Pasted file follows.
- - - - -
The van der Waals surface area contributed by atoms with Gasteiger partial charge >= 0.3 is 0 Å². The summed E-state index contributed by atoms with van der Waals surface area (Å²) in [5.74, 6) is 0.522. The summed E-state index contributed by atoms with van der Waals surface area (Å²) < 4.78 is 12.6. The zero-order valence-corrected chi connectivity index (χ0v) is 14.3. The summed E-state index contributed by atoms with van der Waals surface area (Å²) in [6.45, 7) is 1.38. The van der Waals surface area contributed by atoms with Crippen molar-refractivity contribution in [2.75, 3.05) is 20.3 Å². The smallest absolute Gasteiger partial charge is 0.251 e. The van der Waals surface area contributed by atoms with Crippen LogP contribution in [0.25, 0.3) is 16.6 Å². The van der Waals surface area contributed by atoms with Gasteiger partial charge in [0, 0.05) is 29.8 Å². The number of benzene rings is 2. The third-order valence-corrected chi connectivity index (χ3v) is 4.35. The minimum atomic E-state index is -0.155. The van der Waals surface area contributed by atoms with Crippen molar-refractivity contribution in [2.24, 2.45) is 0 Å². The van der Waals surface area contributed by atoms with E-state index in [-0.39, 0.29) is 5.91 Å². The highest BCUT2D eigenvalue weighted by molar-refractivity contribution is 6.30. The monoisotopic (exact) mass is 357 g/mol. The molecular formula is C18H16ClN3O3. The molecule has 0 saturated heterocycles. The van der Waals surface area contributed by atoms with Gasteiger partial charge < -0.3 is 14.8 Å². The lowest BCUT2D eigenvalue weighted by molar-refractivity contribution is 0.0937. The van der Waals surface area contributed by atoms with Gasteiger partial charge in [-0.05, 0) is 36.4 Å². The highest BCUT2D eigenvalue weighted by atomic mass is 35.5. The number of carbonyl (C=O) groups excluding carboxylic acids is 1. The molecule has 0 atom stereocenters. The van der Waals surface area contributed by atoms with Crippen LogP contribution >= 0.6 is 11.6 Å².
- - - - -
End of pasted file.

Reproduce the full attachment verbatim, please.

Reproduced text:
The van der Waals surface area contributed by atoms with Gasteiger partial charge >= 0.3 is 0 Å². The summed E-state index contributed by atoms with van der Waals surface area (Å²) in [5.74, 6) is 0.522. The summed E-state index contributed by atoms with van der Waals surface area (Å²) < 4.78 is 12.6. The zero-order valence-corrected chi connectivity index (χ0v) is 14.3. The summed E-state index contributed by atoms with van der Waals surface area (Å²) in [6.45, 7) is 1.38. The van der Waals surface area contributed by atoms with Crippen molar-refractivity contribution in [2.75, 3.05) is 20.3 Å². The smallest absolute Gasteiger partial charge is 0.251 e. The van der Waals surface area contributed by atoms with Crippen LogP contribution in [0.25, 0.3) is 16.6 Å². The van der Waals surface area contributed by atoms with Gasteiger partial charge in [0, 0.05) is 29.8 Å². The number of benzene rings is 2. The third-order valence-corrected chi connectivity index (χ3v) is 4.35. The minimum atomic E-state index is -0.155. The van der Waals surface area contributed by atoms with Crippen molar-refractivity contribution in [2.24, 2.45) is 0 Å². The van der Waals surface area contributed by atoms with E-state index in [-0.39, 0.29) is 5.91 Å². The highest BCUT2D eigenvalue weighted by molar-refractivity contribution is 6.30. The monoisotopic (exact) mass is 357 g/mol. The molecular formula is C18H16ClN3O3. The molecule has 0 saturated heterocycles. The van der Waals surface area contributed by atoms with Gasteiger partial charge < -0.3 is 14.8 Å². The lowest BCUT2D eigenvalue weighted by molar-refractivity contribution is 0.0937. The van der Waals surface area contributed by atoms with Gasteiger partial charge in [-0.05, 0) is 36.4 Å². The highest BCUT2D eigenvalue weighted by atomic mass is 35.5. The number of carbonyl (C=O) groups excluding carboxylic acids is 1. The molecule has 0 atom stereocenters. The van der Waals surface area contributed by atoms with Crippen LogP contribution >= 0.6 is 11.6 Å².